– by Matt Beardwood, CFP®, Director of Wealth Management
In a frenzied, fast-paced, and rapidly-evolving world, there has been a growing movement in recent years that advocates for simplifying your life. Books, articles, and experts on television all seem to agree that doing things like reducing clutter, managing a pared-down schedule, and placing your focus on the people and things that are most important to you can make you healthier, happier, and reduce your stress.
“In character, in manner, in style, in all things, the supreme excellence is simplicity.”
Henry Wadsworth Longfellow
This principle applies to people from all walks of life. When Microsoft founder Bill Gates was asked what he learned from fellow billionaire Warren Buffett about managing his time, he said it was the importance of giving himself time to think. “You know, I had every minute packed and I thought that was the only way you could do things,” Gates told interviewer Charlie Rose. To prove the point, Buffett produced a small paper calendar that was almost completely blank, emphasizing the importance of managing the demands of a very high-profile position.
The Elegance of Simplicity
No matter where you fall on the economic spectrum, the elegance of simplicity is especially true when it comes to your finances. Credit cards are a great example. With one or two, you can easily track the due date, avoid late fees, ensure favorable and consistent interest rates, and, perhaps most importantly, protect your credit score. With eight or ten cards, however, the task becomes a lot more complicated and can take up time (and money!) that you’d much rather spend doing other things.
Different challenges and opportunities present themselves as you grow and accumulate wealth. In addition to checking and savings accounts, you may also have multiple investment accounts, loans, credit accounts, and trusts that are managed in different places by different people. The effective stewardship of these assets is critical, especially with instruments like IRAs (Individual Retirement Accounts) and 401(k) accounts that are accompanied by very specific tax and legal requirements.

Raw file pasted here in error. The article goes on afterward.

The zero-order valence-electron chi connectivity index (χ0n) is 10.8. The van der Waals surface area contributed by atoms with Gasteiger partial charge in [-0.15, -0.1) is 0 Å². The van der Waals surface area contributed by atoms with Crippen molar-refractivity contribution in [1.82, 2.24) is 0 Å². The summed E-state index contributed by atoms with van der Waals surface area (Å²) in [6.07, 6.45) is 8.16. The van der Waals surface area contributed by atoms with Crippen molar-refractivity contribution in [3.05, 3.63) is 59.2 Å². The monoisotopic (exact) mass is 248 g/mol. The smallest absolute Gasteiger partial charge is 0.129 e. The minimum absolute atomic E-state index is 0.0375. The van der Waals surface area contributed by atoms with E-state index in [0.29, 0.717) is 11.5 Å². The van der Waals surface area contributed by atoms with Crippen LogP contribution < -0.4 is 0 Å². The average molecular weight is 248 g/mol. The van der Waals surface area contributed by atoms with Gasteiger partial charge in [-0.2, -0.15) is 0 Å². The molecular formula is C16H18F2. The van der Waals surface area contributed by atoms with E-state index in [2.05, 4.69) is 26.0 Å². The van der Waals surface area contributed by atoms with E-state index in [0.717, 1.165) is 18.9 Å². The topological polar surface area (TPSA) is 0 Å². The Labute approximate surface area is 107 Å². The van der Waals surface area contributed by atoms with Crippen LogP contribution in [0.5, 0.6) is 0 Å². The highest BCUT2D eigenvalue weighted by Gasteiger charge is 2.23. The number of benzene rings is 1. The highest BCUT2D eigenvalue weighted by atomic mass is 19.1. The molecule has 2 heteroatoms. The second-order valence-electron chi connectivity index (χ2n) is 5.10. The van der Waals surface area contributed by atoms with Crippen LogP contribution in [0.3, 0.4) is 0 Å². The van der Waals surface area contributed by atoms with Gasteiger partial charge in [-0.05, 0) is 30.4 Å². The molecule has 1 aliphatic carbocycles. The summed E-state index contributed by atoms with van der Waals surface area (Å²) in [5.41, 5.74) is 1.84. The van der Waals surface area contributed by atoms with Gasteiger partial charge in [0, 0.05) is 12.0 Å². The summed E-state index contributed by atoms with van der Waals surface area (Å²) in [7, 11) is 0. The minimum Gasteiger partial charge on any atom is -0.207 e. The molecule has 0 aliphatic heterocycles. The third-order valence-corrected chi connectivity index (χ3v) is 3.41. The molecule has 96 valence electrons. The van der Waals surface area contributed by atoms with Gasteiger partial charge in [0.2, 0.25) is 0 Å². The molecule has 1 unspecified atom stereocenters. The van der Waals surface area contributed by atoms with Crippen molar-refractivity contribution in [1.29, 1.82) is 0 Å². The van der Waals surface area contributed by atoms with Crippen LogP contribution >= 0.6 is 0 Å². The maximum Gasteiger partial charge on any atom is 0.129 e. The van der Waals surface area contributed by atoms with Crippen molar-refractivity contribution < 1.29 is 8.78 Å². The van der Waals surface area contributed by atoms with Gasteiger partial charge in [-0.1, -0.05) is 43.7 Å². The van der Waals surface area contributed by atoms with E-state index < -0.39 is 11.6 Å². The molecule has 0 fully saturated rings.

The Advantages of Consolidation
It’s not unusual to have multiple retirement accounts spread across different companies. In fact, we often help clients ensure that they’re in compliance with IRS rules regarding these types of accounts. However, there are some clear advantages to consolidating retirement accounts and simplifying this process.
- Efficiency – Consolidating several retirement accounts into one is the most efficient way to manage these assets. Instead of calculating contributions and RMDs (Required Minimum Distributions) across several accounts, which creates the possibility of missing one or more, everything is in one place.
- Savings – If you have one or more advisors managing multiple retirement accounts, you are likely paying separate fees for each account and the activity it generates. Consolidation can save you money on both management and transaction fees. Not only that, but if you don’t revisit accounts from previous companies or positions, your investment elections will remain the same as when you left them. Just like your wardrobe, you probably don’t want your portfolio to reflect choices from the late nineties!
- Reporting – One of the biggest advantages to combining your retirement accounts into one account is consolidated reporting. It’s difficult to get a full and complete financial picture if you’re trying to interpret it across several different reports and accounts.
- Compliance – As we’ve mentioned, the IRS is very specific about the treatment of both IRAs and 401(k) accounts. There are different rules that apply to each, and special circumstances that must be taken into consideration to avoid additional taxes and penalties. With a single account, you can be assured that you’re not exceeding contribution limits and that you’re taking the appropriate distributions every year.
You may be wondering what happens when the confusion created by multiple retirement accounts causes an error or breaks IRS rules. The consequences for not taking the correct RMD every year can be costly, with penalties of up to 50 percent. So, for example, if your RMD is $20,000, you’ll be hit with a $10,000 penalty in addition to the tax you already owe.
If you’ve made an honest mistake by not taking the proper RMD, you can correct the error and petition the IRS to waive the 50 percent penalty. In most cases, they will do so.
Fortunately, there are remedies for this situation. The rules accompanying retirement accounts are in place to prevent tax avoidance. If you’ve made an honest mistake by not taking the proper RMD, you can correct the error and petition the IRS to waive the 50 percent penalty. In most cases, they will do so. However, you’ll still be required to amend tax returns for any prior years that were affected by the error. Needless to say, it’s much easier to consolidate your accounts than to wrangle and trade piles of paperwork with the IRS!
At Westover, we help clients simplify their financial lives. If you’re feeling overwhelmed or concerned by multiple accounts and points of contact for your assets, we’re here to help.